In comparison, the mothers who shared their stories of negative and traumatic experiences with health care professionals, including during the prenatal and intrapartum periods, were much more fearful and hesitant to re-engage with the health care system to address their mental health disorders. In particular, their narratives included exemplars of not being listened to nor having their experiences validated, their requests for information or help being ignored, and the use of power by health care professionals to override their decisions or requests for services.

Factors influencing young mothers’ use of mental health care services

Participants discussed multiple factors (Table 5) that served as either facilitators or barriers in their decision-making to use mental health care services.

Table 5 Factors influencing young mothers’ use of mental health care services

Barriers to using mental health care services

There was consensus that managing logistics around getting to community-based agencies that provide mental health services was a primary barrier. Participants confirmed that most, if not all, agencies provided bus tickets or taxi coupons to help the mother attend her appointment. While this small financial support was perceived to be necessary and important, it was evident that getting to the appointment was actually a much more complex, and physically and emotionally demanding process for young mothers with infants. They described complex lives where they are responsible for the health, safety, and well-being of themselves and their infants. Within this context, they manage, juggle, and coordinate appointments with multiple programs, services and professionals and do so in the absence of private transportation and financial resources. The participants emphasized that this work of care coordination was time-consuming and exhausting. At times, it even meant not being able to attend an appointment or program, as one participant explained:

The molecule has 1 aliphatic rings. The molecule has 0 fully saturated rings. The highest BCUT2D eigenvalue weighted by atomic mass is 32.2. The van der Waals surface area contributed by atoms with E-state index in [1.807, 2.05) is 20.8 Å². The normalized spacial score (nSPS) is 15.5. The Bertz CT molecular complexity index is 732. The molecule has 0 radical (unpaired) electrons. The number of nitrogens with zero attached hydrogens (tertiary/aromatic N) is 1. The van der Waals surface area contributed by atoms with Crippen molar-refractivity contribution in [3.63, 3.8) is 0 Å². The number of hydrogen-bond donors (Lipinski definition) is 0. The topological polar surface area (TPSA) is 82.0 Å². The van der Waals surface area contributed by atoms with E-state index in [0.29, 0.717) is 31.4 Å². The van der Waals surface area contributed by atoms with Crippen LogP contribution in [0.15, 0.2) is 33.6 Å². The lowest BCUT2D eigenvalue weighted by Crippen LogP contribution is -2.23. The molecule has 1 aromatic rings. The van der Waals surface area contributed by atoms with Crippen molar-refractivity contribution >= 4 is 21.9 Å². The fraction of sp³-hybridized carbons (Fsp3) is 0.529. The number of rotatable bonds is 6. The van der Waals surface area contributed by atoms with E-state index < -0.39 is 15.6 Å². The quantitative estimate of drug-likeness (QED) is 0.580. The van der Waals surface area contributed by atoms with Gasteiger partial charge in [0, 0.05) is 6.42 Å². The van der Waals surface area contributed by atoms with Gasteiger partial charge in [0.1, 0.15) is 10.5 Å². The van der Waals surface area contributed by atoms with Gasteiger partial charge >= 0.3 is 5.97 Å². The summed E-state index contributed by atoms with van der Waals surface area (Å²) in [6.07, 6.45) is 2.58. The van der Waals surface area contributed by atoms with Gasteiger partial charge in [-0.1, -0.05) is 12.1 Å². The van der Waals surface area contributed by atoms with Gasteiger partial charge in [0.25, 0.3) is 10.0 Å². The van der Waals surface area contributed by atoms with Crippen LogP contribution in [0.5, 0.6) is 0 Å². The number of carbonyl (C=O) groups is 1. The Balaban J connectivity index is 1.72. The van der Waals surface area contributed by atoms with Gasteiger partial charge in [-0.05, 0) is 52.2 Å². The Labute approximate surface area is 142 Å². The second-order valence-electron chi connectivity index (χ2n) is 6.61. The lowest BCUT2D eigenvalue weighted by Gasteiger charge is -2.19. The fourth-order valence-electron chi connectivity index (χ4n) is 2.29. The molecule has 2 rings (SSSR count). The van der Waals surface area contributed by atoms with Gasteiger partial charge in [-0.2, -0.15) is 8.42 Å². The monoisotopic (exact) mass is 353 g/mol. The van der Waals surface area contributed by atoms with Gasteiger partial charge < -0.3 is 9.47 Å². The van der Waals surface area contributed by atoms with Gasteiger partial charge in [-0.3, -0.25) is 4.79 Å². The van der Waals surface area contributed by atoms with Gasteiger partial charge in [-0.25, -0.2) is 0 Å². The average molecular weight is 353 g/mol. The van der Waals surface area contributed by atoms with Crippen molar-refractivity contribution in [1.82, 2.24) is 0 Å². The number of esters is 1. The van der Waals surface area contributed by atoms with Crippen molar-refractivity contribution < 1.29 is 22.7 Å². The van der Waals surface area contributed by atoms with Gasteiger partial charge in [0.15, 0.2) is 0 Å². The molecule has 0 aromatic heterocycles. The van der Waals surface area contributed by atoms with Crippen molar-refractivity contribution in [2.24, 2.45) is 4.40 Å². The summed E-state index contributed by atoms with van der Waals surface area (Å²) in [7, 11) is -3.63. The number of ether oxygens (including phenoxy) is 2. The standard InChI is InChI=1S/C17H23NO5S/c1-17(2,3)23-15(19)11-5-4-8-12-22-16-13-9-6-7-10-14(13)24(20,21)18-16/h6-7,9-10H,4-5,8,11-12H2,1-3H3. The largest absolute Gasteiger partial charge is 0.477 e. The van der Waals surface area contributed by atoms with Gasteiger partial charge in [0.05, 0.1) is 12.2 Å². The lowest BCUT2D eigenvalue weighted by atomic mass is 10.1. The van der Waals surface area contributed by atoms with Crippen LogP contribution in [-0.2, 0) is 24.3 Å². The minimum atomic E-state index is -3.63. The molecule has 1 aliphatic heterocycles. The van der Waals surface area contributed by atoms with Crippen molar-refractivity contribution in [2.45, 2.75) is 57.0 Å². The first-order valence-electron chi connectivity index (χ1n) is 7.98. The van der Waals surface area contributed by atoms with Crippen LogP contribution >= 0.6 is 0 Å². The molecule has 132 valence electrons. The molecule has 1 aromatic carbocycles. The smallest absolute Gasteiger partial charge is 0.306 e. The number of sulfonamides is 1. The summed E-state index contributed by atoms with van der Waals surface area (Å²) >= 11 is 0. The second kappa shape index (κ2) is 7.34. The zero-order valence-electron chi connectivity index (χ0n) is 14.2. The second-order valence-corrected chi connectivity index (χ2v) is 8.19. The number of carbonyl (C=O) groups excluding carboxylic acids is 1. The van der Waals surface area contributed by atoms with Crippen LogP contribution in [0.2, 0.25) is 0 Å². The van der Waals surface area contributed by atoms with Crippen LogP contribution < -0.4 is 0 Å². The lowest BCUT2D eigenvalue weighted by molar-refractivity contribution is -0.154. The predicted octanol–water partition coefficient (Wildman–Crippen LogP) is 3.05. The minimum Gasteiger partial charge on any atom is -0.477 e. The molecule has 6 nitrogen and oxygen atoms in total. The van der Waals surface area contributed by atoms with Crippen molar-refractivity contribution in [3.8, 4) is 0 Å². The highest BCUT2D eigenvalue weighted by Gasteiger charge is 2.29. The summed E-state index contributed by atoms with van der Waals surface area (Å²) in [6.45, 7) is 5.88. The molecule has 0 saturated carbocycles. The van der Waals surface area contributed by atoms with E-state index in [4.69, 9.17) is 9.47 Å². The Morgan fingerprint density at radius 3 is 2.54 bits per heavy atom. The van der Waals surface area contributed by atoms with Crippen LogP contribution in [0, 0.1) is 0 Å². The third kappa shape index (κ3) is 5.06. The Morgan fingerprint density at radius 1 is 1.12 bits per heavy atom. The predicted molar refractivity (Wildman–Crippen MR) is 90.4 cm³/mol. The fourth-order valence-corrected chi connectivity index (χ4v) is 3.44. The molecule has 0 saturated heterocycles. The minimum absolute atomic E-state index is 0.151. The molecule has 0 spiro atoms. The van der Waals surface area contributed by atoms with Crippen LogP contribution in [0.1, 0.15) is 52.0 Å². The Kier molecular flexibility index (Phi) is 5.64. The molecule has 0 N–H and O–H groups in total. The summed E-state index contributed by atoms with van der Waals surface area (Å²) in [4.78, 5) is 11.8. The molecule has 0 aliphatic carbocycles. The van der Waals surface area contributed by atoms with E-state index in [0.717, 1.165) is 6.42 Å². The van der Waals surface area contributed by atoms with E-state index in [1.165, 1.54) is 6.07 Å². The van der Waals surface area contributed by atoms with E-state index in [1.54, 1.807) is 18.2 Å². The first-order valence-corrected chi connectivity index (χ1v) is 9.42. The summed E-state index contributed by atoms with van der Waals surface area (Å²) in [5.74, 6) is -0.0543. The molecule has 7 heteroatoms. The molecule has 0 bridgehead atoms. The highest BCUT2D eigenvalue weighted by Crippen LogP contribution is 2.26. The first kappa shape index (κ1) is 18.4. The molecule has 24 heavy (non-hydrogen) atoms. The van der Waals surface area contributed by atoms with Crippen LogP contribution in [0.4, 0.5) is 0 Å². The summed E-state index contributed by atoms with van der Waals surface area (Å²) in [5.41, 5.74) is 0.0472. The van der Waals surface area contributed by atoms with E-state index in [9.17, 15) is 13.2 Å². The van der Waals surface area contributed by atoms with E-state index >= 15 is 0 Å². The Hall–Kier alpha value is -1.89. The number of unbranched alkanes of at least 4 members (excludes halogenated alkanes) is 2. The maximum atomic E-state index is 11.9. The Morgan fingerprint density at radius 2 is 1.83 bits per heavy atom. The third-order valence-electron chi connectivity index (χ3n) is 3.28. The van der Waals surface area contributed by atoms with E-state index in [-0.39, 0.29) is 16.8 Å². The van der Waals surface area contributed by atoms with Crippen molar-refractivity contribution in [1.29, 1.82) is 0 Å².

I didn’t really have time to do the program because I was pretty much a single mom, doing it all on my own. So, it was hard, like, it wasn’t too hard to get to the programs, it was just to find time to do them and trying to catch up on sleep and get everything else done.” [Participant 1, 20 years]

For other mothers, the complexity and challenges were found within the action of getting to the program or appointment. Arriving on-time to an appointment often required planning around the infant’s schedule, for example,